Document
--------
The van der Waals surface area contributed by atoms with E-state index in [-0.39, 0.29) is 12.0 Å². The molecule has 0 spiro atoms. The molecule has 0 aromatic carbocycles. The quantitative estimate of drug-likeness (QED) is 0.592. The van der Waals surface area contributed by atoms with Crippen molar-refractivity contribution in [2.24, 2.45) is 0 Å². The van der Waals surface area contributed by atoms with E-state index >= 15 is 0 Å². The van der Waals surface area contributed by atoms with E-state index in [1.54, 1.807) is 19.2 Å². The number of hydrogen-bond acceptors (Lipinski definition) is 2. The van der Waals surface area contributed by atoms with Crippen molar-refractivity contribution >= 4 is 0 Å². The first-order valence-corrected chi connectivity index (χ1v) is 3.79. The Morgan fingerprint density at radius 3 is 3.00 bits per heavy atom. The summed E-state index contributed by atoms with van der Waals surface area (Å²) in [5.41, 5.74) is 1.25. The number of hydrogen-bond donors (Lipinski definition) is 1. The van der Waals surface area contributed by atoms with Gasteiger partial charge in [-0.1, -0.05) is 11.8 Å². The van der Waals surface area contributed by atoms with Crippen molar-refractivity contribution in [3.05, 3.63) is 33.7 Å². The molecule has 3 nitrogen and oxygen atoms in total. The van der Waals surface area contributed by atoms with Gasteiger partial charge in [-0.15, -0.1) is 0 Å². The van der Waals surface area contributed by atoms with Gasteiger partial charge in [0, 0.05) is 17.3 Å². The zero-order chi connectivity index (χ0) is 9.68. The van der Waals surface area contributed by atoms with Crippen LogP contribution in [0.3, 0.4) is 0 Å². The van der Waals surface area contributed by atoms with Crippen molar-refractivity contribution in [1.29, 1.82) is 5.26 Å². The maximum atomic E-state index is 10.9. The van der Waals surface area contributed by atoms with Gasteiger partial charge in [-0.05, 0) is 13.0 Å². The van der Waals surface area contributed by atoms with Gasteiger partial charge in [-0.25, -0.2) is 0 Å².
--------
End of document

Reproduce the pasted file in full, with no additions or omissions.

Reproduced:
The van der Waals surface area contributed by atoms with E-state index in [-0.39, 0.29) is 12.0 Å². The molecule has 0 spiro atoms. The molecule has 0 aromatic carbocycles. The quantitative estimate of drug-likeness (QED) is 0.592. The van der Waals surface area contributed by atoms with Crippen molar-refractivity contribution in [2.24, 2.45) is 0 Å². The van der Waals surface area contributed by atoms with E-state index >= 15 is 0 Å². The van der Waals surface area contributed by atoms with E-state index in [1.54, 1.807) is 19.2 Å². The number of hydrogen-bond acceptors (Lipinski definition) is 2. The van der Waals surface area contributed by atoms with Crippen molar-refractivity contribution >= 4 is 0 Å². The first-order valence-corrected chi connectivity index (χ1v) is 3.79. The Morgan fingerprint density at radius 3 is 3.00 bits per heavy atom. The summed E-state index contributed by atoms with van der Waals surface area (Å²) in [5.41, 5.74) is 1.25. The number of hydrogen-bond donors (Lipinski definition) is 1. The van der Waals surface area contributed by atoms with Gasteiger partial charge in [-0.1, -0.05) is 11.8 Å². The van der Waals surface area contributed by atoms with Crippen molar-refractivity contribution in [3.05, 3.63) is 33.7 Å². The molecule has 3 nitrogen and oxygen atoms in total. The van der Waals surface area contributed by atoms with Gasteiger partial charge in [-0.15, -0.1) is 0 Å². The van der Waals surface area contributed by atoms with Gasteiger partial charge in [0, 0.05) is 17.3 Å². The zero-order chi connectivity index (χ0) is 9.68. The van der Waals surface area contributed by atoms with Crippen LogP contribution in [0.3, 0.4) is 0 Å². The van der Waals surface area contributed by atoms with Crippen molar-refractivity contribution in [1.29, 1.82) is 5.26 Å². The maximum atomic E-state index is 10.9. The van der Waals surface area contributed by atoms with Gasteiger partial charge in [-0.05, 0) is 13.0 Å². The van der Waals surface area contributed by atoms with Gasteiger partial charge in [-0.25, -0.2) is 0 Å².